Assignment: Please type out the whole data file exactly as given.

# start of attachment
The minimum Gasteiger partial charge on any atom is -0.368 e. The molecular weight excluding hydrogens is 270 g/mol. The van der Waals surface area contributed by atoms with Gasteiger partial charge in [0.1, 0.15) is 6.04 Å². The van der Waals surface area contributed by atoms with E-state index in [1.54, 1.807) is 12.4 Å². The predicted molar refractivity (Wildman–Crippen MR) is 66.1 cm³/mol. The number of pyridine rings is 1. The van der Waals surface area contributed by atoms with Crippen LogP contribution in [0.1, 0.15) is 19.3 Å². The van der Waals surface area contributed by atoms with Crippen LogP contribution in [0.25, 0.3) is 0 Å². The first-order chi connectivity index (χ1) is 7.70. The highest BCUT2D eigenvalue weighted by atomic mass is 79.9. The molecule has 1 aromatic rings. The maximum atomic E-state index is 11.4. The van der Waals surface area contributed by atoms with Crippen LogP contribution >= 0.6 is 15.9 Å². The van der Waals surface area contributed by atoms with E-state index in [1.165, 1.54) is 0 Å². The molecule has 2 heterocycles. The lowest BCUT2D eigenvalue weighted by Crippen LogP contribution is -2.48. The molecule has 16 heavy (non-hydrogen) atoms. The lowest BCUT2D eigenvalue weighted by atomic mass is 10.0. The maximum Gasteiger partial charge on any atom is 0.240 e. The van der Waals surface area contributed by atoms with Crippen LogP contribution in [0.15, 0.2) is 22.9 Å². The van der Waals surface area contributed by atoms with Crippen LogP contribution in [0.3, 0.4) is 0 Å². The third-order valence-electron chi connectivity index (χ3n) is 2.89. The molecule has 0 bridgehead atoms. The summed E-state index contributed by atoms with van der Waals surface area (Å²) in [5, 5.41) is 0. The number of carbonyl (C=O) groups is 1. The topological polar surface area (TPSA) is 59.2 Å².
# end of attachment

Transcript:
The minimum Gasteiger partial charge on any atom is -0.368 e. The molecular weight excluding hydrogens is 270 g/mol. The van der Waals surface area contributed by atoms with Gasteiger partial charge in [0.1, 0.15) is 6.04 Å². The van der Waals surface area contributed by atoms with E-state index in [1.54, 1.807) is 12.4 Å². The predicted molar refractivity (Wildman–Crippen MR) is 66.1 cm³/mol. The number of pyridine rings is 1. The van der Waals surface area contributed by atoms with Crippen LogP contribution in [0.1, 0.15) is 19.3 Å². The van der Waals surface area contributed by atoms with Crippen LogP contribution in [0.25, 0.3) is 0 Å². The first-order chi connectivity index (χ1) is 7.70. The highest BCUT2D eigenvalue weighted by atomic mass is 79.9. The molecule has 1 aromatic rings. The maximum atomic E-state index is 11.4. The van der Waals surface area contributed by atoms with Crippen LogP contribution >= 0.6 is 15.9 Å². The van der Waals surface area contributed by atoms with E-state index in [1.165, 1.54) is 0 Å². The molecule has 2 heterocycles. The lowest BCUT2D eigenvalue weighted by Crippen LogP contribution is -2.48. The molecule has 16 heavy (non-hydrogen) atoms. The lowest BCUT2D eigenvalue weighted by atomic mass is 10.0. The maximum Gasteiger partial charge on any atom is 0.240 e. The van der Waals surface area contributed by atoms with Crippen LogP contribution in [0.15, 0.2) is 22.9 Å². The van der Waals surface area contributed by atoms with Crippen LogP contribution in [0.3, 0.4) is 0 Å². The third-order valence-electron chi connectivity index (χ3n) is 2.89. The molecule has 0 bridgehead atoms. The summed E-state index contributed by atoms with van der Waals surface area (Å²) in [5, 5.41) is 0. The number of carbonyl (C=O) groups is 1. The topological polar surface area (TPSA) is 59.2 Å².